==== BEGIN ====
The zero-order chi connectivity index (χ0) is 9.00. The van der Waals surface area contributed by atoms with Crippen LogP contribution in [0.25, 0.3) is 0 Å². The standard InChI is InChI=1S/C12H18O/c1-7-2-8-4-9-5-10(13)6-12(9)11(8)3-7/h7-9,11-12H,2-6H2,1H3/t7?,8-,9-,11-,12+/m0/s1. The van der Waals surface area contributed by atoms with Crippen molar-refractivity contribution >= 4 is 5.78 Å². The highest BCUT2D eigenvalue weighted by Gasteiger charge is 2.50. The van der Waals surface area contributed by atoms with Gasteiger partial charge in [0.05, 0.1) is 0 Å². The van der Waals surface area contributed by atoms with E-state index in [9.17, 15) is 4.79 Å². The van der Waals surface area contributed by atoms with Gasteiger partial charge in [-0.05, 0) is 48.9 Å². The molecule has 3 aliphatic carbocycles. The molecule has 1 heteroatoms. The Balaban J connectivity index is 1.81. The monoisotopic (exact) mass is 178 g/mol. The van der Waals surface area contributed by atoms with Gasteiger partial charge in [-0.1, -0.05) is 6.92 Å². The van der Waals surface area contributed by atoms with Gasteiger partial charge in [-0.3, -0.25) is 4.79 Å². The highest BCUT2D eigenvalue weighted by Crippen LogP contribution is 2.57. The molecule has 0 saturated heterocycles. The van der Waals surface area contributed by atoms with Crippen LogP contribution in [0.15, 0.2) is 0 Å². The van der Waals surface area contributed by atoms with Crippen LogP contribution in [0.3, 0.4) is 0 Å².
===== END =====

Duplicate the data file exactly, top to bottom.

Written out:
The zero-order chi connectivity index (χ0) is 9.00. The van der Waals surface area contributed by atoms with Crippen LogP contribution in [0.25, 0.3) is 0 Å². The standard InChI is InChI=1S/C12H18O/c1-7-2-8-4-9-5-10(13)6-12(9)11(8)3-7/h7-9,11-12H,2-6H2,1H3/t7?,8-,9-,11-,12+/m0/s1. The van der Waals surface area contributed by atoms with Crippen molar-refractivity contribution >= 4 is 5.78 Å². The highest BCUT2D eigenvalue weighted by Gasteiger charge is 2.50. The van der Waals surface area contributed by atoms with Gasteiger partial charge in [0.05, 0.1) is 0 Å². The van der Waals surface area contributed by atoms with E-state index in [9.17, 15) is 4.79 Å². The van der Waals surface area contributed by atoms with Gasteiger partial charge in [-0.05, 0) is 48.9 Å². The molecule has 3 aliphatic carbocycles. The molecule has 1 heteroatoms. The Balaban J connectivity index is 1.81. The monoisotopic (exact) mass is 178 g/mol. The van der Waals surface area contributed by atoms with Gasteiger partial charge in [-0.1, -0.05) is 6.92 Å². The van der Waals surface area contributed by atoms with Gasteiger partial charge in [-0.3, -0.25) is 4.79 Å². The highest BCUT2D eigenvalue weighted by Crippen LogP contribution is 2.57. The molecule has 0 saturated heterocycles. The van der Waals surface area contributed by atoms with Crippen LogP contribution in [0.15, 0.2) is 0 Å². The van der Waals surface area contributed by atoms with Crippen LogP contribution in [0.3, 0.4) is 0 Å².